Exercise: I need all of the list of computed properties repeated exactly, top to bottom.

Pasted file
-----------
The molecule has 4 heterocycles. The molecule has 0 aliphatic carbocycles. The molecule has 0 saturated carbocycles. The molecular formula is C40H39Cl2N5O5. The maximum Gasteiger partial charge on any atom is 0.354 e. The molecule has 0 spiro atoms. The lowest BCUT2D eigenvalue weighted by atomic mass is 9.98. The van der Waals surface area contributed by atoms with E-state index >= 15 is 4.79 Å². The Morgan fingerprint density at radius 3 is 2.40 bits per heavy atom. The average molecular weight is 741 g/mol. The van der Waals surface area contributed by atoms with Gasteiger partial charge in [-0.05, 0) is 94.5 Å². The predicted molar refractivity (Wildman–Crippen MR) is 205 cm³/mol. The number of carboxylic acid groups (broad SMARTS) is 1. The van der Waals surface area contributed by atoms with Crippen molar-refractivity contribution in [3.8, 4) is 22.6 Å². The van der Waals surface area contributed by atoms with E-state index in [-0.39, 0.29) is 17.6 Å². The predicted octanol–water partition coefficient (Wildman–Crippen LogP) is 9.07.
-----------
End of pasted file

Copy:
The molecule has 4 heterocycles. The molecule has 0 aliphatic carbocycles. The molecule has 0 saturated carbocycles. The molecular formula is C40H39Cl2N5O5. The maximum Gasteiger partial charge on any atom is 0.354 e. The molecule has 0 spiro atoms. The lowest BCUT2D eigenvalue weighted by atomic mass is 9.98. The van der Waals surface area contributed by atoms with E-state index >= 15 is 4.79 Å². The Morgan fingerprint density at radius 3 is 2.40 bits per heavy atom. The average molecular weight is 741 g/mol. The van der Waals surface area contributed by atoms with Gasteiger partial charge in [-0.05, 0) is 94.5 Å². The predicted molar refractivity (Wildman–Crippen MR) is 205 cm³/mol. The number of carboxylic acid groups (broad SMARTS) is 1. The van der Waals surface area contributed by atoms with Crippen molar-refractivity contribution in [3.8, 4) is 22.6 Å². The van der Waals surface area contributed by atoms with E-state index in [-0.39, 0.29) is 17.6 Å². The predicted octanol–water partition coefficient (Wildman–Crippen LogP) is 9.07.